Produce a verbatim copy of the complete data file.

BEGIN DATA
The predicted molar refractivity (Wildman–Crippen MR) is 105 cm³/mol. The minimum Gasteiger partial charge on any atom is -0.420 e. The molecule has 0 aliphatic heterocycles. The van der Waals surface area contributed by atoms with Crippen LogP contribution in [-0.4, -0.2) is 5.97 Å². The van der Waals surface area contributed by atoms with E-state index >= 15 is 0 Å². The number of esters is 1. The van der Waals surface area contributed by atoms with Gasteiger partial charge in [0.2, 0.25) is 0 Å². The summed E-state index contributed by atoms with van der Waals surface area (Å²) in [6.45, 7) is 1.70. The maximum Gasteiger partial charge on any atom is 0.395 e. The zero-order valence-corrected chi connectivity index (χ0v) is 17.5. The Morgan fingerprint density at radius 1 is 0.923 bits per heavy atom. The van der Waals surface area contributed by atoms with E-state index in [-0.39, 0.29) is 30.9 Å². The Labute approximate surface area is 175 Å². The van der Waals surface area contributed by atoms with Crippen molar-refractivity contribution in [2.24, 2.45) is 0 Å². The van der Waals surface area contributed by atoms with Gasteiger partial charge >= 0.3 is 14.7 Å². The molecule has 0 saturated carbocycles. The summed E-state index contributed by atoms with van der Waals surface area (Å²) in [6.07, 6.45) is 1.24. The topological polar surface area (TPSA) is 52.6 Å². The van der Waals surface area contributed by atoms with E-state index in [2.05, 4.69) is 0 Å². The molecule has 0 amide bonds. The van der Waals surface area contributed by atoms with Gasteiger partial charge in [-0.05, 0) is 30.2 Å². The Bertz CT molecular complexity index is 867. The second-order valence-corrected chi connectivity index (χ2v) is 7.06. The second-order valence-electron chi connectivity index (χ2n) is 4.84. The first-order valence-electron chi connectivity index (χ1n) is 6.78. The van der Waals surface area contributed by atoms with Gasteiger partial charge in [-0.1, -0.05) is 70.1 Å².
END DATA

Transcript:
The predicted molar refractivity (Wildman–Crippen MR) is 105 cm³/mol. The minimum Gasteiger partial charge on any atom is -0.420 e. The molecule has 0 aliphatic heterocycles. The van der Waals surface area contributed by atoms with Crippen LogP contribution in [-0.4, -0.2) is 5.97 Å². The van der Waals surface area contributed by atoms with E-state index >= 15 is 0 Å². The number of esters is 1. The van der Waals surface area contributed by atoms with Gasteiger partial charge in [0.2, 0.25) is 0 Å². The summed E-state index contributed by atoms with van der Waals surface area (Å²) in [6.45, 7) is 1.70. The maximum Gasteiger partial charge on any atom is 0.395 e. The zero-order valence-corrected chi connectivity index (χ0v) is 17.5. The Morgan fingerprint density at radius 1 is 0.923 bits per heavy atom. The van der Waals surface area contributed by atoms with E-state index in [-0.39, 0.29) is 30.9 Å². The Labute approximate surface area is 175 Å². The van der Waals surface area contributed by atoms with Crippen molar-refractivity contribution in [2.24, 2.45) is 0 Å². The van der Waals surface area contributed by atoms with Gasteiger partial charge >= 0.3 is 14.7 Å². The molecule has 0 saturated carbocycles. The summed E-state index contributed by atoms with van der Waals surface area (Å²) in [6.07, 6.45) is 1.24. The topological polar surface area (TPSA) is 52.6 Å². The van der Waals surface area contributed by atoms with E-state index in [2.05, 4.69) is 0 Å². The molecule has 0 amide bonds. The van der Waals surface area contributed by atoms with Gasteiger partial charge in [-0.05, 0) is 30.2 Å². The Bertz CT molecular complexity index is 867. The second-order valence-corrected chi connectivity index (χ2v) is 7.06. The second-order valence-electron chi connectivity index (χ2n) is 4.84. The first-order valence-electron chi connectivity index (χ1n) is 6.78. The van der Waals surface area contributed by atoms with Gasteiger partial charge in [-0.1, -0.05) is 70.1 Å².